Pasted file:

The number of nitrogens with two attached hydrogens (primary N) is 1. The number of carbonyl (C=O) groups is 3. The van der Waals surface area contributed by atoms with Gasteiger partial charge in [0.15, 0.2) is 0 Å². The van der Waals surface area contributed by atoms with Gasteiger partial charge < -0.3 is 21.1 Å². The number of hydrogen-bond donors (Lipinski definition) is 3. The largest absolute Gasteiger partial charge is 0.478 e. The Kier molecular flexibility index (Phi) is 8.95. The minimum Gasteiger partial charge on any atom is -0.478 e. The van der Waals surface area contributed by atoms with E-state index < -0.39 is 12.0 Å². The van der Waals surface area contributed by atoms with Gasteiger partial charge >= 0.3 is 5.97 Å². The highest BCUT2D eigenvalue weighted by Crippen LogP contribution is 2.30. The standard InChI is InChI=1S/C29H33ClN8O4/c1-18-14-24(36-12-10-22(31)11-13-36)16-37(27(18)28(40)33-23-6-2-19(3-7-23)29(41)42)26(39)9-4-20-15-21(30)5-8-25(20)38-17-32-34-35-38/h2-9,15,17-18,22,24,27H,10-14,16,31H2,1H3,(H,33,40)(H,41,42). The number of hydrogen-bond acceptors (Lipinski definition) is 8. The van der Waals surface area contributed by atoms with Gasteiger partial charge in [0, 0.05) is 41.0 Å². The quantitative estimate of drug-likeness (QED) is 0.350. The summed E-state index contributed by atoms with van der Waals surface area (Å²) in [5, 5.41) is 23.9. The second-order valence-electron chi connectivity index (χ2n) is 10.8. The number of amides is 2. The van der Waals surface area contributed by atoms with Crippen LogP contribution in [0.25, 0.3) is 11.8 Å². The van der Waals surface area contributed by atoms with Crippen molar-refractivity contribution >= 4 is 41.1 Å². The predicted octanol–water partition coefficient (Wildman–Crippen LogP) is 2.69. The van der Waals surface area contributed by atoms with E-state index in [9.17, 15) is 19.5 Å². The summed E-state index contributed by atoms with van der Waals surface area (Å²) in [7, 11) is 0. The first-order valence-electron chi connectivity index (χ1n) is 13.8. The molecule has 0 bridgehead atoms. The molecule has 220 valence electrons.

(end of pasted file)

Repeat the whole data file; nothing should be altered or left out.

The number of nitrogens with two attached hydrogens (primary N) is 1. The number of carbonyl (C=O) groups is 3. The van der Waals surface area contributed by atoms with Gasteiger partial charge in [0.15, 0.2) is 0 Å². The van der Waals surface area contributed by atoms with Gasteiger partial charge < -0.3 is 21.1 Å². The number of hydrogen-bond donors (Lipinski definition) is 3. The largest absolute Gasteiger partial charge is 0.478 e. The Kier molecular flexibility index (Phi) is 8.95. The minimum Gasteiger partial charge on any atom is -0.478 e. The van der Waals surface area contributed by atoms with E-state index < -0.39 is 12.0 Å². The van der Waals surface area contributed by atoms with Gasteiger partial charge >= 0.3 is 5.97 Å². The highest BCUT2D eigenvalue weighted by Crippen LogP contribution is 2.30. The standard InChI is InChI=1S/C29H33ClN8O4/c1-18-14-24(36-12-10-22(31)11-13-36)16-37(27(18)28(40)33-23-6-2-19(3-7-23)29(41)42)26(39)9-4-20-15-21(30)5-8-25(20)38-17-32-34-35-38/h2-9,15,17-18,22,24,27H,10-14,16,31H2,1H3,(H,33,40)(H,41,42). The number of hydrogen-bond acceptors (Lipinski definition) is 8. The van der Waals surface area contributed by atoms with Gasteiger partial charge in [0, 0.05) is 41.0 Å². The quantitative estimate of drug-likeness (QED) is 0.350. The summed E-state index contributed by atoms with van der Waals surface area (Å²) in [5, 5.41) is 23.9. The second-order valence-electron chi connectivity index (χ2n) is 10.8. The number of amides is 2. The van der Waals surface area contributed by atoms with Crippen LogP contribution in [0.25, 0.3) is 11.8 Å². The van der Waals surface area contributed by atoms with Crippen molar-refractivity contribution >= 4 is 41.1 Å². The predicted octanol–water partition coefficient (Wildman–Crippen LogP) is 2.69. The van der Waals surface area contributed by atoms with E-state index in [9.17, 15) is 19.5 Å². The summed E-state index contributed by atoms with van der Waals surface area (Å²) in [7, 11) is 0. The first-order valence-electron chi connectivity index (χ1n) is 13.8. The molecule has 0 bridgehead atoms. The molecule has 220 valence electrons.